Capital & Main recently looked at a spate of negative headlines about public pension funds, spurred by data that State Controller John Chiang released on his new public data site at ByTheNumbers.sco.ca.gov.
Chiang has served as Controller since 2006, acting as California’s Chief Fiscal Officer. He was recently elected as State Treasurer and will switch to that office next year. In both roles, Chiang sits on the Boards of Administration for the two largest public employee funds, California Public Employees’ Retirement System (CalPERS) and the California State Teachers’ Retirement System (CalSTRS).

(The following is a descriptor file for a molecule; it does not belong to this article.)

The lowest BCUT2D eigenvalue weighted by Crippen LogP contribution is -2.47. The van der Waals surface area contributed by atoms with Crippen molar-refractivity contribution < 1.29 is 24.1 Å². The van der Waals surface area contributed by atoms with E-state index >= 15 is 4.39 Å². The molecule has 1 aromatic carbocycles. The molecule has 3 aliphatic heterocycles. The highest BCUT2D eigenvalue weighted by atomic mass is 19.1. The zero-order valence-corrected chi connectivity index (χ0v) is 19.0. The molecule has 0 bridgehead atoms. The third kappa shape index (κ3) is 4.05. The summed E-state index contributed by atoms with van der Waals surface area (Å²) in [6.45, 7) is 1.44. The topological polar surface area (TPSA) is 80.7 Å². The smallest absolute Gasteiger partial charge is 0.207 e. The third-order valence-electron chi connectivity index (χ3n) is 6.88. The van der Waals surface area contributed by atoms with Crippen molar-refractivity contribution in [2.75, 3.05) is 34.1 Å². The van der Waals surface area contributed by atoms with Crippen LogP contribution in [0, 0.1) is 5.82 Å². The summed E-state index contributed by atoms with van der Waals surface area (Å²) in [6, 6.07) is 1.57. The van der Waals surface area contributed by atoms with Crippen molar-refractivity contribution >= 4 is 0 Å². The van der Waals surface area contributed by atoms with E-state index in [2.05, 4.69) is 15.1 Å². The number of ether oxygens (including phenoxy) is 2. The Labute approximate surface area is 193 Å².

Capital & Main followed up with the Controller to ask about the state of pension systems in California and how those systems should be looking to the future.
The data you posted on your By the Numbers site led to many existing critics of pension saying “See?
“California pension funds are running dry,” warned a recent Los Angeles Times headline.
“The unfunded liability— that’s the difference between promised benefits and projected funds to fulfill those obligations — grew from about $6.3 billion in 2003 to a little more than $198 billion in 2013,” Santa Rosa’s Press Democrat chimed in, helpfully doing the math to point out that’s a 30-fold increase in 11 years.
“The system, in short, is completely, utterly broken,” concluded the Orange County Register.
Despite nothing significant changing in the retirement plans themselves, public employee pensions are back in the news, and apparently panic is in the air.